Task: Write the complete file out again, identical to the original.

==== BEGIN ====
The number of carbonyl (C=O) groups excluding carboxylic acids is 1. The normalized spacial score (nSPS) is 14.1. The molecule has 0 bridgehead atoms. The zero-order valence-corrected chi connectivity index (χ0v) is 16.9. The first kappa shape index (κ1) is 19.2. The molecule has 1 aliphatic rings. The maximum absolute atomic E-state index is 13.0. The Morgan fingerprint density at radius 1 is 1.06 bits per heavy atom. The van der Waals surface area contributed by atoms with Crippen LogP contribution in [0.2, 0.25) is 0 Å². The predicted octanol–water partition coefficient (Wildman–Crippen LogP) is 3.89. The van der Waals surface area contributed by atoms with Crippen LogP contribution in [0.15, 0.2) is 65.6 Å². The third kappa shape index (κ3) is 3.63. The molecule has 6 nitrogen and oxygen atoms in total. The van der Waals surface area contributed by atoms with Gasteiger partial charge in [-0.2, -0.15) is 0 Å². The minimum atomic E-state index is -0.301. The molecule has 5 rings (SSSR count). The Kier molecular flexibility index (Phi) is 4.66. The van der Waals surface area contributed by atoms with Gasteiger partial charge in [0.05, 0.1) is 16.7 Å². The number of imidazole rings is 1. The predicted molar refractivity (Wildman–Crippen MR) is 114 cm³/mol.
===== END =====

The number of carbonyl (C=O) groups excluding carboxylic acids is 1. The normalized spacial score (nSPS) is 14.1. The molecule has 0 bridgehead atoms. The zero-order valence-corrected chi connectivity index (χ0v) is 16.9. The first kappa shape index (κ1) is 19.2. The molecule has 1 aliphatic rings. The maximum absolute atomic E-state index is 13.0. The Morgan fingerprint density at radius 1 is 1.06 bits per heavy atom. The van der Waals surface area contributed by atoms with Crippen LogP contribution in [0.2, 0.25) is 0 Å². The predicted octanol–water partition coefficient (Wildman–Crippen LogP) is 3.89. The van der Waals surface area contributed by atoms with Crippen LogP contribution in [0.15, 0.2) is 65.6 Å². The third kappa shape index (κ3) is 3.63. The molecule has 6 nitrogen and oxygen atoms in total. The van der Waals surface area contributed by atoms with Gasteiger partial charge in [-0.2, -0.15) is 0 Å². The minimum atomic E-state index is -0.301. The molecule has 5 rings (SSSR count). The Kier molecular flexibility index (Phi) is 4.66. The van der Waals surface area contributed by atoms with Gasteiger partial charge in [0.05, 0.1) is 16.7 Å². The number of imidazole rings is 1. The predicted molar refractivity (Wildman–Crippen MR) is 114 cm³/mol.